Lily Allen knows precisely where she was when she first realized her “Smile” single was taking off in the United Kingdom, where she was for most of the landmarks in her pop career: on the Internet. “I was in America and Jo Whiley played it on Radio 1 back home,” Allen says. “My MySpace [page] just went insane. It was first thing in the morning where I was but there were hundreds of comments and I thought, ‘This is it now.'”
Since that moment, 21-year-old Allen has become the poster girl for social networking sites in the United Kingdom, reaching platinum status (300,000 units) for her Regal/Parlophone album, “Alright, Still,” on the back of a hugely innovative digital campaign. “MySpace A&R’d my record,” she says of the set, due this week in the U.S. via Capitol. “I’d do songs, put them straight up and if people liked them they went on the album. The record company didn’t think my musical direction was right at all until I set up the site.”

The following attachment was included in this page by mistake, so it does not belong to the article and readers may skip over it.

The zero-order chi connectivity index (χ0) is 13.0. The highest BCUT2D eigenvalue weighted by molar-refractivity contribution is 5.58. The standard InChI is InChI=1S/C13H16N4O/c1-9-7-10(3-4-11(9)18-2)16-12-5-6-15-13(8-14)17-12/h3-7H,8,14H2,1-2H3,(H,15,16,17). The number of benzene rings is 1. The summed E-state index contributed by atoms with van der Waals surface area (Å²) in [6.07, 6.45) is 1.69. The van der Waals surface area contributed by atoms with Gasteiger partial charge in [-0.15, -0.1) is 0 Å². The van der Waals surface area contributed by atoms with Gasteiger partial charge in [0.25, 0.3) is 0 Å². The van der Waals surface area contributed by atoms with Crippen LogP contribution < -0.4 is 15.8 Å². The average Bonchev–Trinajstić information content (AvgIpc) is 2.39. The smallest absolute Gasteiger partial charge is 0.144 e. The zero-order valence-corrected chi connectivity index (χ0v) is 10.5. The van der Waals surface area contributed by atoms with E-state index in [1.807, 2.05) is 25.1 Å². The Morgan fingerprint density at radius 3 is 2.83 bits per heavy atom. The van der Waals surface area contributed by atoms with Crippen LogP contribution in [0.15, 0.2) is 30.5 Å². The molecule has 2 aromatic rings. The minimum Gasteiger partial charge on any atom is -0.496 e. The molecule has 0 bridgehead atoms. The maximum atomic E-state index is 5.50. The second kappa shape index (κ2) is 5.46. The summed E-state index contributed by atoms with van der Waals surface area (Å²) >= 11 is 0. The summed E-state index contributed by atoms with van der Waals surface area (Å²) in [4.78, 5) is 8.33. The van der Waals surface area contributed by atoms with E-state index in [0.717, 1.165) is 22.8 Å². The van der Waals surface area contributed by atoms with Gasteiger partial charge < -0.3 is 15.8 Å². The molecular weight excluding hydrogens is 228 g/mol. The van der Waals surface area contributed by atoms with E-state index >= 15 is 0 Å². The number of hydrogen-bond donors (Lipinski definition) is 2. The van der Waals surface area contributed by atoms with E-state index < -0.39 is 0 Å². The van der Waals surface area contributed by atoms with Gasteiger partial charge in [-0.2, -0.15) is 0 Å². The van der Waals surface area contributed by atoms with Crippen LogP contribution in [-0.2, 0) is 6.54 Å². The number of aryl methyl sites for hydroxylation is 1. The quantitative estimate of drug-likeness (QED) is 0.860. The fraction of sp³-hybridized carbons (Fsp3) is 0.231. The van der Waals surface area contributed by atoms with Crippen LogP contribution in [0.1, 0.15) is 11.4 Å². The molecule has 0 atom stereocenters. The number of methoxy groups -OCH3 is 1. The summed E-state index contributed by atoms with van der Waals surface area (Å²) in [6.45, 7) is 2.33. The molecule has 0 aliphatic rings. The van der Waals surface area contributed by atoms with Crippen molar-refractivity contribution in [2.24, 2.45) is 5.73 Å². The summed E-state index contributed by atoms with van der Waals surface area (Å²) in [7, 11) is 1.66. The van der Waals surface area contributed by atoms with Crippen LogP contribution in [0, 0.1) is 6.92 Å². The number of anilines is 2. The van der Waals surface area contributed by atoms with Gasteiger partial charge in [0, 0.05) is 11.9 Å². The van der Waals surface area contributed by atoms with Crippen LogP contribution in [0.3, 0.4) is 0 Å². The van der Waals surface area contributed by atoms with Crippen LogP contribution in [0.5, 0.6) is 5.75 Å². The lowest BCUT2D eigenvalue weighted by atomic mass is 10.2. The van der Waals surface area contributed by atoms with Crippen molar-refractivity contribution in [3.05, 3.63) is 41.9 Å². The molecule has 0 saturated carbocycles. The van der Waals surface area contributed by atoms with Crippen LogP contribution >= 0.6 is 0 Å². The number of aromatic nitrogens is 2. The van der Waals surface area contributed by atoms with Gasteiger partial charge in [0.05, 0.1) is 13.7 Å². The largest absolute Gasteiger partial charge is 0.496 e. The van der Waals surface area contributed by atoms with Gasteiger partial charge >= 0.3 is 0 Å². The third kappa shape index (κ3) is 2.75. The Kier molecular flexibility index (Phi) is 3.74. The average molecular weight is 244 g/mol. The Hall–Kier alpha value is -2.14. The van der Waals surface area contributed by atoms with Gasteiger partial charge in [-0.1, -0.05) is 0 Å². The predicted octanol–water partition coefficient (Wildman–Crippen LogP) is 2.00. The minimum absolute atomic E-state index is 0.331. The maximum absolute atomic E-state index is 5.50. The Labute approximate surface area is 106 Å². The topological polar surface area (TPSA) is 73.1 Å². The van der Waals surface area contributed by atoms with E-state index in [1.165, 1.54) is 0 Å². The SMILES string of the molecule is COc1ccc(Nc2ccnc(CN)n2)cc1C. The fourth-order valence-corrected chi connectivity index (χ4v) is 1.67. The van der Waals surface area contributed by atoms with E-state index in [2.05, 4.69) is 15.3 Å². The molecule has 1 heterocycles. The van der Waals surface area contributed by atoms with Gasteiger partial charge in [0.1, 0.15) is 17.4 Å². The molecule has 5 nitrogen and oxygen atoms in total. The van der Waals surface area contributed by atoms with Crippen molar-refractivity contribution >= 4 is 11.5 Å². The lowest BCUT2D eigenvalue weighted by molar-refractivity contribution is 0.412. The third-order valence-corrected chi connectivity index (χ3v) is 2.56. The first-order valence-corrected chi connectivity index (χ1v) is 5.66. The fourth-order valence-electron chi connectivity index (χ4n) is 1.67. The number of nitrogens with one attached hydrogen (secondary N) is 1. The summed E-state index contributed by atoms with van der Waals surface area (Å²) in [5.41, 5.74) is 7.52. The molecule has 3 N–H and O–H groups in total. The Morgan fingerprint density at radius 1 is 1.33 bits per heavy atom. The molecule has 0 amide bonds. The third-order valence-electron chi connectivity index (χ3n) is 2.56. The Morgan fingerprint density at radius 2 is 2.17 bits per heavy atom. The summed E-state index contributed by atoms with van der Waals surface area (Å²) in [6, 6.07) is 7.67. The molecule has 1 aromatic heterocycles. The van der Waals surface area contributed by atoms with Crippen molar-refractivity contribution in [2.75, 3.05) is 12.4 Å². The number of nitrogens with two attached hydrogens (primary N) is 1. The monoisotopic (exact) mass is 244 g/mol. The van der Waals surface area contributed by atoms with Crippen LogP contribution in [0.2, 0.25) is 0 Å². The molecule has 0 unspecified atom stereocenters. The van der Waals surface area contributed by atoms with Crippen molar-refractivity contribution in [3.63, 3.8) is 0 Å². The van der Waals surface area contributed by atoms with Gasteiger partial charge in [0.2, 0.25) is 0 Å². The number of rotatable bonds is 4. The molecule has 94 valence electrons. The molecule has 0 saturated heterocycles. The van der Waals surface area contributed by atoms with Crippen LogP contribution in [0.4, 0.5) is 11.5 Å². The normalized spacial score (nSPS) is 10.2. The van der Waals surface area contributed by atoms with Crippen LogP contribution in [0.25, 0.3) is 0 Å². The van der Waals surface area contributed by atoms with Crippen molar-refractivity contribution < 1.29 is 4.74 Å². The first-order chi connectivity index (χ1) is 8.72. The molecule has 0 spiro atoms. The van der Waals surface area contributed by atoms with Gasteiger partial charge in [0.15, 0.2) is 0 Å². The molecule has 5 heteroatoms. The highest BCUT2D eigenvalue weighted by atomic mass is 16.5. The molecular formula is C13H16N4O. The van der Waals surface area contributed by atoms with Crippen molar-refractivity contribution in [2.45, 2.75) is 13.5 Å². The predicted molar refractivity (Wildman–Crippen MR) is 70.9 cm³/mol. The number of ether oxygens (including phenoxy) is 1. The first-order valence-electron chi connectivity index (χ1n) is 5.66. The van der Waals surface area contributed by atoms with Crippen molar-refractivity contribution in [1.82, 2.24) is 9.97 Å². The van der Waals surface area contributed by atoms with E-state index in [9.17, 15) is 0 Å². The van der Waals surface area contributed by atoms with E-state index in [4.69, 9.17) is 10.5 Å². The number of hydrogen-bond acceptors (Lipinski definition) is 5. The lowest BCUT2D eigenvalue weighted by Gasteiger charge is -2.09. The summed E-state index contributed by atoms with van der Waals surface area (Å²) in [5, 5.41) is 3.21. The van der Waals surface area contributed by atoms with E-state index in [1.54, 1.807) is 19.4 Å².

In fact, the album’s snapshot of British urban life stands as a rare pop record to attract heavyweight critical acclaim and across-the-board sales appeal. In the United Kingdom, Allen’s forthright views on other artists and bared-knuckle lyrics about teenage sex and drugs have given her cult hero status among her young fan base, while making her a target for the notorious British tabloid press.
“I never went into this to be a role model,” she says. “These girls see the honesty of me saying, ‘Yes, I’ve taken drugs and I drink and I have sex and give my boyfriend blowjobs occasionally.’ That’s just what it’s like being my age — and I won’t change for America.”